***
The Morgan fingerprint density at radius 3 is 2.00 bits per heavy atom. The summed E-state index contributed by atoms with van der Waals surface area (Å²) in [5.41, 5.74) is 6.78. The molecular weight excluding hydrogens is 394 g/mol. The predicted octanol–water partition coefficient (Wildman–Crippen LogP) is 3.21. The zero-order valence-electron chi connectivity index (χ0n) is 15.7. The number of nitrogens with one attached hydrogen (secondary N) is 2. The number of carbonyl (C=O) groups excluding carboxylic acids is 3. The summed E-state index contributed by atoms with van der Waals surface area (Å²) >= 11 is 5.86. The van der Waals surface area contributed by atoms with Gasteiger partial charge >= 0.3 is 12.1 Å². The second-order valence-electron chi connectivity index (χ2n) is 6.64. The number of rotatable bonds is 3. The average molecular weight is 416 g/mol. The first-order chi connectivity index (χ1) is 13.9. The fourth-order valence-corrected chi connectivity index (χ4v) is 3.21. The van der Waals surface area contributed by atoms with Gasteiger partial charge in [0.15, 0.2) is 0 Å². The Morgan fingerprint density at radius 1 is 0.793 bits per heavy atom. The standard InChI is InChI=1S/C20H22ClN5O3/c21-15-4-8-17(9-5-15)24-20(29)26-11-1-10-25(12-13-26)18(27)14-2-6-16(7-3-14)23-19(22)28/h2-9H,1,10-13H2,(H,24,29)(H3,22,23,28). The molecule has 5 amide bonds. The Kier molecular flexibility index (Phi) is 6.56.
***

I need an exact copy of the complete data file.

The Morgan fingerprint density at radius 3 is 2.00 bits per heavy atom. The summed E-state index contributed by atoms with van der Waals surface area (Å²) in [5.41, 5.74) is 6.78. The molecular weight excluding hydrogens is 394 g/mol. The predicted octanol–water partition coefficient (Wildman–Crippen LogP) is 3.21. The zero-order valence-electron chi connectivity index (χ0n) is 15.7. The number of nitrogens with one attached hydrogen (secondary N) is 2. The number of carbonyl (C=O) groups excluding carboxylic acids is 3. The summed E-state index contributed by atoms with van der Waals surface area (Å²) >= 11 is 5.86. The van der Waals surface area contributed by atoms with Gasteiger partial charge >= 0.3 is 12.1 Å². The second-order valence-electron chi connectivity index (χ2n) is 6.64. The number of rotatable bonds is 3. The average molecular weight is 416 g/mol. The first-order chi connectivity index (χ1) is 13.9. The fourth-order valence-corrected chi connectivity index (χ4v) is 3.21. The van der Waals surface area contributed by atoms with Gasteiger partial charge in [0.15, 0.2) is 0 Å². The Morgan fingerprint density at radius 1 is 0.793 bits per heavy atom. The standard InChI is InChI=1S/C20H22ClN5O3/c21-15-4-8-17(9-5-15)24-20(29)26-11-1-10-25(12-13-26)18(27)14-2-6-16(7-3-14)23-19(22)28/h2-9H,1,10-13H2,(H,24,29)(H3,22,23,28). The molecule has 5 amide bonds. The Kier molecular flexibility index (Phi) is 6.56.